Ulster County Industrial Development Agency officials expect developers of the proposed power transmission line to increase pressure for tax breaks
KINGSTON, NY – The Ulster County Industrial Development Agency expects developers of the planned 1,250 megawatt Hudson Champlain Power Express electric transmission line across the Hudson River to lobby for tax relief in a near future.
Questions about the status of a request for $64.83 million in tax relief were raised Wednesday, January 19 during a meeting of the agency’s board of directors via videoconference.
“The cases in other jurisdictions are moving very quickly with a lot of pressure, so I expect them to come back to us in a month or two,” said agency attorney Joseph Scott. “It’s… a matter of focus, given how many projects they have.”
Under the proposal requested in October for a 30-year payment in lieu of taxes agreement, Champlain Hudson Power Express would see $93.76 million in taxes reduced to $28.93 million for the 18.5-mile stretch. of waterway running along the shores of Ulster county.
The request for agreement was presented during a meeting by videoconference on Wednesday. Agency officials declined to hold a public hearing, saying they were skeptical of the significant local benefits of the $2.2 billion project.
The project includes 339 miles of transmission line. Company spokesman Todd Singer said similar tax breaks were being sought from industrial development agencies in 13 of the 15 counties included in the route.
In October, the Greene County Industrial Development Agency approved a deal that will give the project $25.19 million in tax relief and require developers to pay $41.05 million in hospitality benefits to 10 communities . Under the agreement, the project will see its property taxes reduced by $100.6 million to $91.85 million, with $14.21 million in sales taxes waived. In addition, the project would be exempt from mortgage tax of $2.22 million.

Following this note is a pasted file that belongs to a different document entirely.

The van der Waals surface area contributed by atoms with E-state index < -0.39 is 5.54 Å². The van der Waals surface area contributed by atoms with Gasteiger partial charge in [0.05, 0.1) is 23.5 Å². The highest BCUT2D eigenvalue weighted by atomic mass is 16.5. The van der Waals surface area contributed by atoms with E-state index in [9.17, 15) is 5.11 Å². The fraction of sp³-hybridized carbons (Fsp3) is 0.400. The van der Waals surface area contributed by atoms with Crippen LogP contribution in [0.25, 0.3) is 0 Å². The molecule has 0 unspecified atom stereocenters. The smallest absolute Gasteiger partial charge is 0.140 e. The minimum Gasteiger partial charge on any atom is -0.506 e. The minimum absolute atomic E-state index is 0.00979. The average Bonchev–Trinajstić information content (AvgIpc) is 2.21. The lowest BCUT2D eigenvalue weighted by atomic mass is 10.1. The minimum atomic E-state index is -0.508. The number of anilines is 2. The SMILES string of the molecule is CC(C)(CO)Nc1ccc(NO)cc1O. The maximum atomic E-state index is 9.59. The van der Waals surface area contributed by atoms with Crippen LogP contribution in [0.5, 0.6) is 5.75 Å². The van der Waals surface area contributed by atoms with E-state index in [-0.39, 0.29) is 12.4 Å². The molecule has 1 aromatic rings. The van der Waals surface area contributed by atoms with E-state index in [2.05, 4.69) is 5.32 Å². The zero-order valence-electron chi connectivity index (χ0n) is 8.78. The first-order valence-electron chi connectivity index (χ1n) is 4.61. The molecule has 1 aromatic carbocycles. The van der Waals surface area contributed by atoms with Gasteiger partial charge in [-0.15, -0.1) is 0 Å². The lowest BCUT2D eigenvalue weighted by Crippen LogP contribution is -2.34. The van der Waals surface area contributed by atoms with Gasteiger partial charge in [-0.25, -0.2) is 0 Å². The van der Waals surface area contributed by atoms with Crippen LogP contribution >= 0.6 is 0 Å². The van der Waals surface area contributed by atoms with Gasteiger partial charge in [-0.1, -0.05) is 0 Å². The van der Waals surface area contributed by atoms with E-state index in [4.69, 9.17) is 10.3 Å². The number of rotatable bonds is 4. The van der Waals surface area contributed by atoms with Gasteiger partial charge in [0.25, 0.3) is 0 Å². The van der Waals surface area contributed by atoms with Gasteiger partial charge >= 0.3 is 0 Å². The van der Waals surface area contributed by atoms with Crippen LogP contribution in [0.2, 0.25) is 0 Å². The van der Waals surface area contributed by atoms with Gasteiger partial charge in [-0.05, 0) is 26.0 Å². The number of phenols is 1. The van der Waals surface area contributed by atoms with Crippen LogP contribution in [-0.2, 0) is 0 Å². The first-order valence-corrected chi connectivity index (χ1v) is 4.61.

In a document outlining the agreement, Greene County officials wrote that there are still final guidelines and restrictions to be established for the use of the community benefits fund.
“The fund is not intended to be used to further reduce the tax levy and is intended to provide communities with a source of revenue to undertake capital projects and other community improvements that will benefit the community as a whole without adding additional burden on the tax levy,” they wrote.
Ulster County Industrial Development Agency chief executive Rose Woodworth said the same level of information had not been provided to county officials.
“I feel like they’re trying to pile on what they get approved in order to have more clout behind them,” Woodworth said.
A representative for Hudson Champlain Power Express said Friday, January 21 that the developers were asked when they would provide the information to Ulster County officials.
Ulster County and Dutchess County officials have raised concerns about the effect on recreation and services under a project that would have cables placed in 2ft wide trenches that would have up to ‘4 feet deep. Water supply systems, including at Rhinebeck and Esopus, where the use of ‘jet plowing’ to create the trenches is expected to create plumes of sediment that could enter the inlet valves, were among the concerns .